Though it certainly would have been easier, a part of me didn’t want to let go. After 20 years spent developing those skills, I didn’t want to get rusty. Plus, with current events as they are, I didn’t want to get lazy.

The old ways is what kept the Depression Era women able to provide for their families during hardship. Because many had grown up on farms in that time, they had much knowledge to glean and lean on in their dire circumstances. In addition, an extra food supply is always prudent and a homegrown one is also healthier and more economical. Plus, I just simply adore stocked pantries! 

I was surprised to see what we were able to preserve with what little resources we have available to us right now. By growing vegetables in every nook and cranny, we have kept up a decent supply of food storage! With every friend and neighbor sharing excess fruit, we were able to add little by little to our larder by canning, freezing, fermenting and dehydrating.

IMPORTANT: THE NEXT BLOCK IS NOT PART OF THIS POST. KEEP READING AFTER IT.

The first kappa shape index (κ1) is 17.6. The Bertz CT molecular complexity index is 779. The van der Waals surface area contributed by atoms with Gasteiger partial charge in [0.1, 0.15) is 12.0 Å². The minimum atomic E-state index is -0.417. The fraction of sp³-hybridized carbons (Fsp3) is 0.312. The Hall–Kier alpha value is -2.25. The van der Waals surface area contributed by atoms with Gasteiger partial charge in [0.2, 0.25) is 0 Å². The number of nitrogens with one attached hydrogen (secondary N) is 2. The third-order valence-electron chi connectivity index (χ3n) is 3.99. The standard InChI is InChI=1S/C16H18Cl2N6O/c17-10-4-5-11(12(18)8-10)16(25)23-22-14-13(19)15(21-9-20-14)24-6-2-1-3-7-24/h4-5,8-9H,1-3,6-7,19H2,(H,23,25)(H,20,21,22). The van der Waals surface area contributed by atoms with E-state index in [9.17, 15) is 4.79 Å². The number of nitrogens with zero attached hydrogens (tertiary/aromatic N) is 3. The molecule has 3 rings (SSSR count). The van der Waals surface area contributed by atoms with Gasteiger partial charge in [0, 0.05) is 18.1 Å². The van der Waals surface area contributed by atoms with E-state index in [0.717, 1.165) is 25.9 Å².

Don’t let your background hinder you! I was a suburban born girl with zero skills at marriage and was able to learn and do these things. 

Skills can be acquired at any age and is something you can pass down to your daughters to make a lovely Proverbs 31 legacy no matter where you live. It’s a beautiful generational gift to leave behind. We may not be millionaires but there are special things we can pass down that doesn’t require money. And in the future, “know-how” may prove a more valuable commodity to our children than paper dollars.

“A good man leaves an inheritance to his children’s children.”
~ Proverbs 13:22

As far as books go, I just finished reading Jane Eyre and am still recovering. Ms. Bronte is an excellent writer and you can feel the emotions and struggles of Jane so keenly through her words. My daughter and I read it simultaneously and had much enjoyment discussing everything chapter by chapter. We hope to watch some of the film versions soon. Regarding movies, I really can't recommend any. It seems to be harder and harder to find "clean" entertainment.

With that being said, what about you dear reader? What wholesome and lovely things have you been reading, watching and/or working on? As always, recommendations are much appreciated as hearing about your homemaking endeavors always inspires me!

Happily homemaking,

(Some of the links in this post are affiliate links which help support this blog. Thank you!)